The 2019 Berggruen Governance Index

The 2019 Berggruen Governance Index evaluates countries on the basis of their quality of political governance. To do this, the Index disaggregates governance into three key components: Quality of Democracy (Inputs), Quality of Government (Throughputs) and Quality of Life (Outputs). By disaggregating the capacities of governance, the Index attempts to deepen understanding of the relationship between the democratic feedback, government competence and the provision of public goods.

The Index evaluates 38 countries using the three indices composed of 27 sub-indices measured across a 14-year time span between 2004 and 2018. The 38 countries selected represent about 2/3 of global GDP and 3/4 of the global population.

The top performers are the usual suspects. Western and Northern Europe, Canada and the US, Australia – all fare quite well. But the interesting insights do not arise from looking at the overall rankings but at evaluating the relative position of any given country across the three indices. For example, some countries rank higher on Quality of Life than they do on Quality of Democracy. The explanation for why a country is able to produce better than expected outputs (Q of L), despite meagre inputs (Q of D) , most likely lies in a strong competence among the sub-indices the make up the Quality of Governance. For countries, the index offers a flexible tool to identify real or potential strengths and weaknesses, and serves as a point of departure for either building on what works or diagnosing and adjusting what does not.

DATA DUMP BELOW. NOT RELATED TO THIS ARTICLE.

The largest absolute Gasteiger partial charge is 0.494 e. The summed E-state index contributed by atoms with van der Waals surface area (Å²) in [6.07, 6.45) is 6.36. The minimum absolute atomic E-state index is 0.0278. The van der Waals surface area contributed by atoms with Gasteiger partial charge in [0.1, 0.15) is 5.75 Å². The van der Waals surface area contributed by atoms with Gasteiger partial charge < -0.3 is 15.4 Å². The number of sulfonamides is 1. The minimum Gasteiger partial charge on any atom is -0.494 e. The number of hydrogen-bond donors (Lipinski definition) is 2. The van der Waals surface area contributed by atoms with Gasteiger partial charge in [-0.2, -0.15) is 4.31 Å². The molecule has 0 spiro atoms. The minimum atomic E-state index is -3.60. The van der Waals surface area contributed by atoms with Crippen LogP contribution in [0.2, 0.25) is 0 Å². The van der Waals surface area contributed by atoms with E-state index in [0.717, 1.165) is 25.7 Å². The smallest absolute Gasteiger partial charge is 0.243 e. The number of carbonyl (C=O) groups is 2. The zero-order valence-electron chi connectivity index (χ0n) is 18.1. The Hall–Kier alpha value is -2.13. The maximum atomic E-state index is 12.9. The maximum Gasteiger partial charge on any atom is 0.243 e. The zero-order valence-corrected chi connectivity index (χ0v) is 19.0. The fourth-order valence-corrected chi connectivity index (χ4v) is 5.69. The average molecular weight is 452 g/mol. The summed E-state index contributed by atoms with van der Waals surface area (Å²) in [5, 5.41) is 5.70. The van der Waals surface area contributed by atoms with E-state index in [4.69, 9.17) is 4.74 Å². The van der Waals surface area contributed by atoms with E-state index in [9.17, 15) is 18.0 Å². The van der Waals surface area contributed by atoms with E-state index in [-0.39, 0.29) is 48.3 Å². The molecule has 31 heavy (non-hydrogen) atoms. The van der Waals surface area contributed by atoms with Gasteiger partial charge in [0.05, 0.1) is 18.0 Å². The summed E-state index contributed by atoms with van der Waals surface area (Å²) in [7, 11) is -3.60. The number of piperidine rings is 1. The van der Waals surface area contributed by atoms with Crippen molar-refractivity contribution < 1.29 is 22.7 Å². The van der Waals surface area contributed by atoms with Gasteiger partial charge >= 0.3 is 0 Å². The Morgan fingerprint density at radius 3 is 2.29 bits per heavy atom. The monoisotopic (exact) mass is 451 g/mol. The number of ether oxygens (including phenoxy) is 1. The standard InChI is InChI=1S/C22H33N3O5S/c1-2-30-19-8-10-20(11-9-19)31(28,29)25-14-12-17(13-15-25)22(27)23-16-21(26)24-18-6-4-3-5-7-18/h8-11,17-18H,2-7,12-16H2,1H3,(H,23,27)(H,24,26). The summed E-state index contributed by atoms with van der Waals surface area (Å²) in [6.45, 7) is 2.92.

There is a tacit assumption in the democratic world, that high levels of democracy will produce the best Quality of Life, but the Index exposes deeper insights into the actual relationship between them and the importance of government competence and capacity. In so doing, the Index seeks to catalyze a shift in perspective when it comes to how we think about and measure “good” governance.

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    COVID-19 Response - Case Studies of Four Countries

    The COVID-19 pandemic is a rare crisis that all states are facing simultaneously. Although imperfect—as a result of variations in population, geography and even the evolving epidemiology—this test measures not only pandemic preparedness and response but more importantly state capacity and social resilience. The following report contains four case studies of different countries’ responses to the COVID-19 pandemic. Each report first looks at the pre-pandemic preparedness of the country in question, then presents the strategy that was implemented—including a detailed timeline of action—and an assessment of its performance. Read More ≫

Supplemental Country Case Studies 2019